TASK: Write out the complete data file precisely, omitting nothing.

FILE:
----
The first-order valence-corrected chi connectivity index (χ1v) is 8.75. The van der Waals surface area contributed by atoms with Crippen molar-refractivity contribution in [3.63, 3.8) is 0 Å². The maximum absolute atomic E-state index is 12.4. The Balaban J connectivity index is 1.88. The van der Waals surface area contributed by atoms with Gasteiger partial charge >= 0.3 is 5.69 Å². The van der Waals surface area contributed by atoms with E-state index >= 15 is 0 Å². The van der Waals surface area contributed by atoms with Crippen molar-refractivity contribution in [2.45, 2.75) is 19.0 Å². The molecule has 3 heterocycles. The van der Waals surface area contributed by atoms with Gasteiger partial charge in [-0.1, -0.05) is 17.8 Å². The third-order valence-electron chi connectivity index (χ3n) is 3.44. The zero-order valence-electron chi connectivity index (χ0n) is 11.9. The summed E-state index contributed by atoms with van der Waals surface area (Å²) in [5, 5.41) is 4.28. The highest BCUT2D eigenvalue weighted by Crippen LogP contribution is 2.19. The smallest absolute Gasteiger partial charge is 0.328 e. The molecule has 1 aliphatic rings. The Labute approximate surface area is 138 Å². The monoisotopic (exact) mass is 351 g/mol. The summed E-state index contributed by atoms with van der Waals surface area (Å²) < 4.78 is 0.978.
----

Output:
The first-order valence-corrected chi connectivity index (χ1v) is 8.75. The van der Waals surface area contributed by atoms with Crippen molar-refractivity contribution in [3.63, 3.8) is 0 Å². The maximum absolute atomic E-state index is 12.4. The Balaban J connectivity index is 1.88. The van der Waals surface area contributed by atoms with Gasteiger partial charge >= 0.3 is 5.69 Å². The van der Waals surface area contributed by atoms with E-state index >= 15 is 0 Å². The van der Waals surface area contributed by atoms with Crippen molar-refractivity contribution in [2.45, 2.75) is 19.0 Å². The molecule has 3 heterocycles. The van der Waals surface area contributed by atoms with Gasteiger partial charge in [-0.1, -0.05) is 17.8 Å². The third-order valence-electron chi connectivity index (χ3n) is 3.44. The zero-order valence-electron chi connectivity index (χ0n) is 11.9. The summed E-state index contributed by atoms with van der Waals surface area (Å²) in [5, 5.41) is 4.28. The highest BCUT2D eigenvalue weighted by Crippen LogP contribution is 2.19. The smallest absolute Gasteiger partial charge is 0.328 e. The molecule has 1 aliphatic rings. The Labute approximate surface area is 138 Å². The monoisotopic (exact) mass is 351 g/mol. The summed E-state index contributed by atoms with van der Waals surface area (Å²) < 4.78 is 0.978.